Hitchiking in Maine, US, is fairly simple. Most drivers will stop for you, even in "No hitchhiking zones" which are generally along large interstates (such as I-95). There are "No hitchhikers" signs posted just past some of the on-ramps, so be sure to stand a good distance in front of them, as to not intimidate drivers. Thumbing the on-ramps to these freeways is legal, and hitchhiker Amylin waited no more than 5 minutes at most of the on-ramps to I-95 South on a clear day in November.
From the airport
Getting a ride from the Portland, ME International Airport (PWM) is fairly simple, since there is only one road to exit the airport: Jetport Blvd. If you walk backwards along this road with your thumb out, you have a fairly good chance of getting a ride. There is also a pick-up/drop-off spot just outside the exit, where people often wait for Taxis and car rides. There is also a local bus that stops at this spot that will bring you downtown. You might get a ride by talking to the people waiting here, as well. Often times, they can be friendly.
If you are heading North out of Portland, there are two awkward places to get on I295-N. It is often better to forgo these options. Take the city bus, route 7, to Falmouth and get off on the last stop. The ramp to I295-N is 1/4 mile from the bus stop. There is less traffic there than in Portland, but the flow is still steady and there is more room to pull over. It generally take less than 20 minutes to catch a ride.
Bar Harbor and neighboring Acadia National Park, one of the most likely destinations for anyone visiting Maine, has a comprehensive, free bus service all around the island, and into Ellsworth on the mainland where a long-distance ride can be more easily caught.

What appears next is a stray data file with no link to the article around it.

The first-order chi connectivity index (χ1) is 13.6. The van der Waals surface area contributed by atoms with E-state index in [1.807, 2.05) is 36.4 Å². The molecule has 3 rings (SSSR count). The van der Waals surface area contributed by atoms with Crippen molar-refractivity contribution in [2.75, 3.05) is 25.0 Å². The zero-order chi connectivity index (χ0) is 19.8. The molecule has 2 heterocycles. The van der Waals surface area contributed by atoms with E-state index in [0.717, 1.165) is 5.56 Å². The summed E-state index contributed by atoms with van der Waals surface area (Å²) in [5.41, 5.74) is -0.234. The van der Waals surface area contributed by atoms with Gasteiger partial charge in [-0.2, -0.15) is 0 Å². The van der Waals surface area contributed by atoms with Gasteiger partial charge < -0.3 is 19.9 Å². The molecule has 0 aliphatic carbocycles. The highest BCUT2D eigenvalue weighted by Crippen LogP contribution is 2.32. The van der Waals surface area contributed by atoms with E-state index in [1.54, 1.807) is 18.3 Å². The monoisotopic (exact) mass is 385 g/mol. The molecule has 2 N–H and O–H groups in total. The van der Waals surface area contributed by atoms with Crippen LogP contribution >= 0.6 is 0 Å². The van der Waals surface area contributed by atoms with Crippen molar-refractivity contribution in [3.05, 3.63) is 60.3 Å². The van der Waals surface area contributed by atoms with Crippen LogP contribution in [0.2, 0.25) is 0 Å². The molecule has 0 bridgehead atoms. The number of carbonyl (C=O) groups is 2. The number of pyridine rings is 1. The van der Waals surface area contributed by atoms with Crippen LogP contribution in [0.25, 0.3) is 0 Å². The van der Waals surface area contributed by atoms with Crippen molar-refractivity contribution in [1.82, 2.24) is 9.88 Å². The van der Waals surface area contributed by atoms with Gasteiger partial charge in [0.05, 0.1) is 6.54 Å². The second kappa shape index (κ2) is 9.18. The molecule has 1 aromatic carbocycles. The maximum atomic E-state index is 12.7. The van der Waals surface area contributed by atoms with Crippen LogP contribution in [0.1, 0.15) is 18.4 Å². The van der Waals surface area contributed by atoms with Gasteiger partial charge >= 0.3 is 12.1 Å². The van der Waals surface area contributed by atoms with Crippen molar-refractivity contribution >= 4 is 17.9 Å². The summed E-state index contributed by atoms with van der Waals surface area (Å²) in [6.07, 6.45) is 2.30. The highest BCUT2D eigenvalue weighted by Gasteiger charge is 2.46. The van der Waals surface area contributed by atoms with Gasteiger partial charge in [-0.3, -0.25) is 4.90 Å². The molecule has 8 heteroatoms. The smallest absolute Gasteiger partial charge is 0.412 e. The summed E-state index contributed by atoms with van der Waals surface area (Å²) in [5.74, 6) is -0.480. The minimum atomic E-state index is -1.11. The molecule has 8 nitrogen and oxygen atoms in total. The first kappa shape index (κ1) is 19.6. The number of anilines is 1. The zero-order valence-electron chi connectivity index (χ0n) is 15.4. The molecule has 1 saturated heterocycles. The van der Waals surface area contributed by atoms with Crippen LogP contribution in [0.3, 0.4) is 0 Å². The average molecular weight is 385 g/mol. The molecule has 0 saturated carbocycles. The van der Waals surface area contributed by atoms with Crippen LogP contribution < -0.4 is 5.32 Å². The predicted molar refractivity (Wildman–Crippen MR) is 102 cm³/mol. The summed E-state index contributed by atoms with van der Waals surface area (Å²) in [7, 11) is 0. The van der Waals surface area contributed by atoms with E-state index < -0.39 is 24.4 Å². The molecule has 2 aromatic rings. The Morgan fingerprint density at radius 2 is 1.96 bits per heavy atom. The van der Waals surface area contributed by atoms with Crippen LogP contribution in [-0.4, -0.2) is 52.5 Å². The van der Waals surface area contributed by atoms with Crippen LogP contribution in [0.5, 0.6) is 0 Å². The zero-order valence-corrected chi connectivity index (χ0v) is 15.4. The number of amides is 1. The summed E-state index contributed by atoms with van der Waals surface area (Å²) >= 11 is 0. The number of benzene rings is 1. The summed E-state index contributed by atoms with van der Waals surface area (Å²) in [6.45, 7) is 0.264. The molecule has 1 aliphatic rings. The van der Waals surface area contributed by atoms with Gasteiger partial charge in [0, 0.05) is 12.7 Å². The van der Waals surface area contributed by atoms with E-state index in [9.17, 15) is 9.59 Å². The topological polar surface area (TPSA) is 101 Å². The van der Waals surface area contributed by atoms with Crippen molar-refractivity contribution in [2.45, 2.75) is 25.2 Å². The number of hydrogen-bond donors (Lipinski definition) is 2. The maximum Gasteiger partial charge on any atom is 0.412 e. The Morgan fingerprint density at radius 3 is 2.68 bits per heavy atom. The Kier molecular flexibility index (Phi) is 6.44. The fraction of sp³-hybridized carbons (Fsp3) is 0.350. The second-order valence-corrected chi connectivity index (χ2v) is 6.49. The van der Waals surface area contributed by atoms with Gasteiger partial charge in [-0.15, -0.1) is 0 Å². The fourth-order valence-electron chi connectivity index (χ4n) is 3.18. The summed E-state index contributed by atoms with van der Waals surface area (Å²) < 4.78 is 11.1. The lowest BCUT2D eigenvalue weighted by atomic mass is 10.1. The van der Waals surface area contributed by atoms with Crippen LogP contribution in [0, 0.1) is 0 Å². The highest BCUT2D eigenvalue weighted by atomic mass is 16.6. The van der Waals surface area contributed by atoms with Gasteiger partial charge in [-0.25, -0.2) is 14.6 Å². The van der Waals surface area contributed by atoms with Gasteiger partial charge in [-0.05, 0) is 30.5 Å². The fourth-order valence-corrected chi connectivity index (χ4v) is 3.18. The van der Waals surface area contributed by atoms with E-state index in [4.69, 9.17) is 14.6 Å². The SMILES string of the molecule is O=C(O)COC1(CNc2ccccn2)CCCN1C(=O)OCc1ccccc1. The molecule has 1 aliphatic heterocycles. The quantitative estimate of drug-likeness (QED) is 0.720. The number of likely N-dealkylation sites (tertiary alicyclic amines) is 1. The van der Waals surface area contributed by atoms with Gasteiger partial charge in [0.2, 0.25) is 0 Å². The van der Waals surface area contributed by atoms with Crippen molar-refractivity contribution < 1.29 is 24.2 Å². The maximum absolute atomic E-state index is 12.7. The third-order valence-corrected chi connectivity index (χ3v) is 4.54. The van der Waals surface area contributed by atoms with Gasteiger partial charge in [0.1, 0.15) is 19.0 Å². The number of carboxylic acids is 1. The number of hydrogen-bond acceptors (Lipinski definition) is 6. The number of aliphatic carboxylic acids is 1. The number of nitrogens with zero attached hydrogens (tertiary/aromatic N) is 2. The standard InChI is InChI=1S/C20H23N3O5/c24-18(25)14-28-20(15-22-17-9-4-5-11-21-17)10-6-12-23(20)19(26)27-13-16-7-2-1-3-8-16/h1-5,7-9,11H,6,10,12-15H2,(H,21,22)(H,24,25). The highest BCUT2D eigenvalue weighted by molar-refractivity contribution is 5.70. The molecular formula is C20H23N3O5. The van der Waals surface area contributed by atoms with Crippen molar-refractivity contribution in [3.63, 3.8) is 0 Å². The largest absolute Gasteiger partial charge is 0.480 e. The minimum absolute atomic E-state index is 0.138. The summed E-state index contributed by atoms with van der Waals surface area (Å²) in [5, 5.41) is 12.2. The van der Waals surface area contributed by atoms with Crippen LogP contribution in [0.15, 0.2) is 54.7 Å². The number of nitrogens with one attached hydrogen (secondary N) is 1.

Title 29-A 2110 Hitchhiking Forbidden
- 1. Definition. As used in this section, "hitchhike" means to endeavor by words, gestures or otherwise to beg, invite or secure transportation in a motor vehicle not engaged in carrying passengers for hire, unless the hitchhiker is known to the driver or a passenger.
- 2. Violation. A person commits a traffic infraction if that person hitchhikes on:
- (a) The traveled portion of a public way
- (b) A limited access highway, including but not limited to the Maine Turnpike; or
- (c) Any portion of a public way during the nighttime.
- 5. Posting. An area in which hitchhiking has been regulated or prohibited must be clearly identified by posted signs.
- 6. Forfeitures. For a violation of subsection 2, a forfeiture not to exceed $50 may be adjudged.
It could be said that Maine has the most vague and bizarre hitchhiking laws of any state in America. To further complicate the issue, Maine does not seem to define the term "limited access highway" which can be interpreted many different ways based on other states' definitions of the term. The most common legal definition seems to be: "Limited Access Highway" a highway or street especially designed or designated for through traffic, and over, from, or to which owners or occupants of abutting land, or other persons, have no right or easement, or only a limited right or easement of access, light, air, or view by reason of the fact that their property abuts upon such limited access facility, or for any other reason to accomplish the purpose of a limited access facility. Such highways or streets may be parkways, from which vehicles forming part of an urban public transportation system, trucks, buses, or other commercial vehicles may be excluded; or they may be freeways open to use by all customary forms of street and highway traffic, including vehicles forming a part of an urban public transportation system.
Note:All land owned by the National Park service prohibits hitchhiking under the Code of Federal Regulations Title 36 section 4.31: Hitchhiking or soliciting transportation is prohibited except in designated areas and under conditions established by the superintendent.
- Acadia National Park
Hitchhiking is permitted under the terms and conditions accorded in Maine State Law 2110
"Thumbed all around Maine. Very easy and friendly. Longest had to wait was an hour to get a ride. Bar Harbor area was the hardest for hitching due to high volume of tourist." --Tonypro 17:50, 3 February 2012 (CET)
Hitched through Maine once along US-2 and I-95 on my way to Canada. Rides came quickly and without effort. The attitude of the locals and the climate reminded me a lot of northern California. Border crossing took 5 hours of interrogation and harassment, but that is Canada's fault, not Maine's. A police officer once stopped me from hitchhiking at night, but they seemed to have no problem with it during the day. Thewindandrain (talk) 23:53, 1 June 2013 (CEST)
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